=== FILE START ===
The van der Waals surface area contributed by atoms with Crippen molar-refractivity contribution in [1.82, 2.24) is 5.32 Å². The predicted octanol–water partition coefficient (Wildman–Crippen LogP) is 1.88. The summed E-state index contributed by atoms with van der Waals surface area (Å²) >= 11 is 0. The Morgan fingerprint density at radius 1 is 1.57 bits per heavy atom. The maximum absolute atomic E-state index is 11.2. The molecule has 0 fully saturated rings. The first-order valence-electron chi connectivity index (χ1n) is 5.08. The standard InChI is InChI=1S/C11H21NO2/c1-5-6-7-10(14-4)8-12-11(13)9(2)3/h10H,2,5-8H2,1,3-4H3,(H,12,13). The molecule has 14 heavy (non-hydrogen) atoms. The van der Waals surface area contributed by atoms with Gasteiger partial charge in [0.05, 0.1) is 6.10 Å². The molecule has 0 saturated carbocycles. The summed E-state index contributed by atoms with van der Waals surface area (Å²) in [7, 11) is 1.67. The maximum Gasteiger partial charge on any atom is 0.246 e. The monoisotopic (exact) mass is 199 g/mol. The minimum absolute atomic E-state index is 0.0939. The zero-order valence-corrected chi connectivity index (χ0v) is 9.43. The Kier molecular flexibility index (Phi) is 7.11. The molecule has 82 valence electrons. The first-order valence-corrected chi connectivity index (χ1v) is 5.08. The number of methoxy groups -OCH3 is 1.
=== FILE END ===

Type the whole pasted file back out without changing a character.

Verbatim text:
The van der Waals surface area contributed by atoms with Crippen molar-refractivity contribution in [1.82, 2.24) is 5.32 Å². The predicted octanol–water partition coefficient (Wildman–Crippen LogP) is 1.88. The summed E-state index contributed by atoms with van der Waals surface area (Å²) >= 11 is 0. The Morgan fingerprint density at radius 1 is 1.57 bits per heavy atom. The maximum absolute atomic E-state index is 11.2. The molecule has 0 fully saturated rings. The first-order valence-electron chi connectivity index (χ1n) is 5.08. The standard InChI is InChI=1S/C11H21NO2/c1-5-6-7-10(14-4)8-12-11(13)9(2)3/h10H,2,5-8H2,1,3-4H3,(H,12,13). The molecule has 14 heavy (non-hydrogen) atoms. The van der Waals surface area contributed by atoms with Gasteiger partial charge in [0.05, 0.1) is 6.10 Å². The molecule has 0 saturated carbocycles. The summed E-state index contributed by atoms with van der Waals surface area (Å²) in [7, 11) is 1.67. The maximum Gasteiger partial charge on any atom is 0.246 e. The monoisotopic (exact) mass is 199 g/mol. The minimum absolute atomic E-state index is 0.0939. The zero-order valence-corrected chi connectivity index (χ0v) is 9.43. The Kier molecular flexibility index (Phi) is 7.11. The molecule has 82 valence electrons. The first-order valence-corrected chi connectivity index (χ1v) is 5.08. The number of methoxy groups -OCH3 is 1.